The gudielines for an ideal life contained in the Divine law are being faithfully followed by many sincere people. But, at times they too are baffled by challenging problems. They get distressed and wonde why they are being punished for no fault of theirs.
Scriptures provide explanations for such riddles and prescribe acts of atonements to mitigate their sufferings. As Hinduism is founded on the principle that pious acts will fetch good results while wicked deeds will results in unpleasant consequences, comfort can be derived that some mistakes in the past might be the cause of thier grief.
To avoid getting involved in wordly activities and refrain from indulging in prohibited acts, those who’rely on scriptural authority have been asked to abide by the law of Virtue. The measures needed to lead a peaceful life, have been palced before them, in the form of the Vedas. When any clarification is necessary people can seek their guidance or from those who are well versed in them. Men of merit acquire spiritual powers and saintly qualities by virtue of the study of the vedas daily for about 15 years from a very young age.
For others not privileged to memorise the Vedic commandments, the teachings have been made avilable in the Epics and the puranas. The characters in these scriptural texts are synbols of virtue. In the Ramayana, the hero is portayed as the replica of righteousness. Even His foe certifies that He would never violate the law, under tempting circumstances too. In the other Epic, the chief villan to know who will win war. When it was stated that sucess was assured for thosw who stand by the moral law, he acknolwedged that his opponents were the gnuine upholders of the Divine Law. The two epics bring out the consequences of avarice and passion.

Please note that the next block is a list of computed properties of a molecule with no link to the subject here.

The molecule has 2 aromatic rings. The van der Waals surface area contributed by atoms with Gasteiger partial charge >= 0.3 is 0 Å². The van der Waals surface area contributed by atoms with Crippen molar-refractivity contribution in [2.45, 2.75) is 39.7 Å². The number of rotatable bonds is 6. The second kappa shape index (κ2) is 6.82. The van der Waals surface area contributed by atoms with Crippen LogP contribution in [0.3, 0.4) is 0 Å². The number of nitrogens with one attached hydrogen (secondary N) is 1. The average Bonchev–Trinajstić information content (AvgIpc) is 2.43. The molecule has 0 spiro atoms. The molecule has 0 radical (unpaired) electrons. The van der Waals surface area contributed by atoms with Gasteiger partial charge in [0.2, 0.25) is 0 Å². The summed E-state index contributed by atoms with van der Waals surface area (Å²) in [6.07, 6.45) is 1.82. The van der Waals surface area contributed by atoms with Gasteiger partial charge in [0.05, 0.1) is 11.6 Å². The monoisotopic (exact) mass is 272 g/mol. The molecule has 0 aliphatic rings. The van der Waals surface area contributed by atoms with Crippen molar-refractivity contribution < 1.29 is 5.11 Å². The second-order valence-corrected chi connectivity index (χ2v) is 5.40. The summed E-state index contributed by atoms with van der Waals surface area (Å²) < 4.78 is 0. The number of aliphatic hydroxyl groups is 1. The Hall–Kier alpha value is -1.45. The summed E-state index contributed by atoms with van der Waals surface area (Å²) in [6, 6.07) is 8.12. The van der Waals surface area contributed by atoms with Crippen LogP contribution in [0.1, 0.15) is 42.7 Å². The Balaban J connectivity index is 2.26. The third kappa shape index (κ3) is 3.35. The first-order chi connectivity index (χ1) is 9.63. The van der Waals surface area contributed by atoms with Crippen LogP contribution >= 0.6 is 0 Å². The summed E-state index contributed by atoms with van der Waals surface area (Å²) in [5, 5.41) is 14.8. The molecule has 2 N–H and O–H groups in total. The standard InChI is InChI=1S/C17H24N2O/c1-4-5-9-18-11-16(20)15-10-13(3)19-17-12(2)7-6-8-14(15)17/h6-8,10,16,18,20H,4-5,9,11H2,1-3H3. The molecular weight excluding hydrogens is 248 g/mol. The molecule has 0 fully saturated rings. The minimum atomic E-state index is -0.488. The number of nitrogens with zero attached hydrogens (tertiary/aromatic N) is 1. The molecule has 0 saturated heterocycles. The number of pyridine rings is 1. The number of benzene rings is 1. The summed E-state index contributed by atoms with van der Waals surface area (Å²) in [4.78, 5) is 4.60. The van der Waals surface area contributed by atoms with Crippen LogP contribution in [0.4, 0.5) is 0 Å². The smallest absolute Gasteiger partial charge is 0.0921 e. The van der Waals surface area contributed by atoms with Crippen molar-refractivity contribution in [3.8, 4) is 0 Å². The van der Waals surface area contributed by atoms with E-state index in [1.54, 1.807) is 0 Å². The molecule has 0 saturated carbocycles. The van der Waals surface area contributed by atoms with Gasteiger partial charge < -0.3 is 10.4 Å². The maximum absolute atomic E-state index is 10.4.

In his discourse, Sri N. Babu Dikshitar said, the Mahabharatha, called the fifth veda, is full of morlas. It is a misconception that the poem is not to be studied at home. While pointing out that human life is a precious gift of God. Scriptures describe all men belonging to the four divisions as friends. The Pandavas placed total reliance on the advice of men of wisdom, never swerveed from the path of righteous conduct and depended on the support of God in every move they resorted to. Hence sucess was theirs in the war between good and evil.
Their cousins, who stooped to demoniac deeds to achieve their goal were revengeful, cunning and showed scant respect for the suggestions of experienced elders and disobyed Divine rules. Dhritarashtra instead of curbing their heinous designs abetted their wicked schemes. In the clash between virtue and vice, the former was vindicated and truth triumphed.